By Sue Pace
I had promised to keep an eye on my aunt while my uncle went to the grocery store and the pharmacy, and then stopped at the café for lunch with his chums. It was a once-a-week getaway for a man dedicated to caring for the woman he’d loved for fifty years. It was an easy way for me to thank him for the room over the garage, where I lived while attending graduate school. My parents disowned me after I came out as a lesbian.
“I love you,” my aunt said, when I joined her on the patio where she sat in her wheelchair.
Her declarations of love always made me smile.
“The doctor said I’m going to die real soon.” Her voice had become a raspy whisper.
“We’re all going to die, Auntie.” I kissed her shrunken, pale cheek.
“But I want to come back as something with wings.”
She had never mentioned reincarnation, much less returning with wings. I am not gifted with a mystical imagination, nor am I religious, so I pulled up a chair to give me a minute to form a response that wasn’t insulting.
“An angel?” I asked, sinking into the chair.
“Most butterflies only live a week,” my aunt said. “Except monarchs. They live for months and months, but I don’t want to rely on the wind currents. I want to use my wings to dip and soar. I want claws to grip and grasp. I want a beak to stab and suck.”
“You want to eat half-alive bloody things?”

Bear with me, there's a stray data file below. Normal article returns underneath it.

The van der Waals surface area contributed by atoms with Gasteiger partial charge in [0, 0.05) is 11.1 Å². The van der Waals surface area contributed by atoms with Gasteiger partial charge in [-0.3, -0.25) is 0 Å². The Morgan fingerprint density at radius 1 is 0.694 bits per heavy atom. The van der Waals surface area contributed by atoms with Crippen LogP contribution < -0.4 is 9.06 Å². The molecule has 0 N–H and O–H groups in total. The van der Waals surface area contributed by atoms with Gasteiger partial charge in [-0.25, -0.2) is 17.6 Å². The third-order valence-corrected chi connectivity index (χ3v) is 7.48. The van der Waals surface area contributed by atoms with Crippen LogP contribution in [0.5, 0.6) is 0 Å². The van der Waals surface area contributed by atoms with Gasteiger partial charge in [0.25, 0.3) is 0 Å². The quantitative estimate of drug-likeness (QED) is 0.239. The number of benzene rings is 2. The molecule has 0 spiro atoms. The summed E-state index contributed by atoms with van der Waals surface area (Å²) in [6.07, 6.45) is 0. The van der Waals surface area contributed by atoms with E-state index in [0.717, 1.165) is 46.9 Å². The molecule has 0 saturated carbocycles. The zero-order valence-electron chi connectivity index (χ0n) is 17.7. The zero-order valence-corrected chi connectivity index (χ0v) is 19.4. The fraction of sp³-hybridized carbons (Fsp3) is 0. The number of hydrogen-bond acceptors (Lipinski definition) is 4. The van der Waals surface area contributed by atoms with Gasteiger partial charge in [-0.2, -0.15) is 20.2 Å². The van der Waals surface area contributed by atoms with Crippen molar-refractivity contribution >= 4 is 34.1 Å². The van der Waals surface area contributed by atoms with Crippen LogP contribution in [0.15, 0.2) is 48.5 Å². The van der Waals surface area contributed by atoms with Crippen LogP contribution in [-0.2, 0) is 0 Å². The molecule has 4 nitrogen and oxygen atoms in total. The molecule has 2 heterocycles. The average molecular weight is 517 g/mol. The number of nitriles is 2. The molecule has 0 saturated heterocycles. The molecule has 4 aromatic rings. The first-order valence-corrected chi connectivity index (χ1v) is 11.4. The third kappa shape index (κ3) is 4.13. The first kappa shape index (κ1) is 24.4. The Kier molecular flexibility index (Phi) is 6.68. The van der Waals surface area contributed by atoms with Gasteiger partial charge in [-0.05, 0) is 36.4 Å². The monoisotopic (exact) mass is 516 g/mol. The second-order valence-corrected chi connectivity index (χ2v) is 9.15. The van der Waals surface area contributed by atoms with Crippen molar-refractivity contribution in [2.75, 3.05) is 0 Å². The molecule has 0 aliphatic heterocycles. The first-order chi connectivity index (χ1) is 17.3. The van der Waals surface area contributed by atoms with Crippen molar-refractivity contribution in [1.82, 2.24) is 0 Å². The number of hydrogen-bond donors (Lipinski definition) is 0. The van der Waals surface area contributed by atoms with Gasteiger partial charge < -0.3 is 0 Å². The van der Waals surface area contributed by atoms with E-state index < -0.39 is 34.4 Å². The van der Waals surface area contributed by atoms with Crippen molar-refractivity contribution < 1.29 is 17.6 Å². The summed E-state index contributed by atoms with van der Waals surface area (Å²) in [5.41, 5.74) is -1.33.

“Ah, you want to be a bat.”
“No, I want to be a bird with beautiful plumage and live in a green forest and….” She sighed, and her head tipped onto the pillow propped against her neck. A half second later, she was asleep.
She died a week later.
Behind the garage, flies with iridescent wings hovered over my uncle’s compost pile. When the weather was hot and dry, their buzzing became audible through my open bedroom window.
A great horned owl lived near the top of the ancient Douglas fir. The trunk of the tree split the wooden fence and expanded onto the neighbor’s property. The owl hooted at dawn and dusk. I had seen it once, swooping into the alley, sharp talons reaching for a squirrel.
Other winged creatures lived in the fir tree—stellar jays and ladybugs and all manner of LLBs. That is how my aunt listed them in her Birds of the Pacific Northwest album. She loved her little brown birds.
From my upstairs window, I watched as dragonflies dipped and soared and sometimes hovered over the birdbath at the edge of the patio. All kinds of feathered flyers flitted about the bird feeder, trading songs with the bees.
Three weeks after my aunt passed away, we held her memorial in the backyard. Lots of memories were shared, along with New York cheesecake, three kinds of pie, and enough champagne to fill an above-ground swimming pool. After everyone had left, my uncle dug a hole at the edge of the patio and poured in my aunt’s ashes.
“A lot of wings still come here,” he said. “She’d like that. I’ll put her wheelchair away tomorrow.”
I wrapped my arms around his thin shoulders, and that’s when he finally cried. We stood there together long enough to admire all the varied beating wings gathered to give my aunt a sendoff of their own. Then, we went inside to do dishes and talk about better days.
When I went to bed that night, I heard the soft hush-hush of wings over the patio. I tip-toed to the window and spied a wonderful emerald and crimson rufous hummingbird sitting on the arm of my aunt’s wheelchair. The bird cocked its head and one black, beady eye stared up at me. Instead of singing, the hummingbird clicked and chattered goodbye before flying away into the star-speckled night.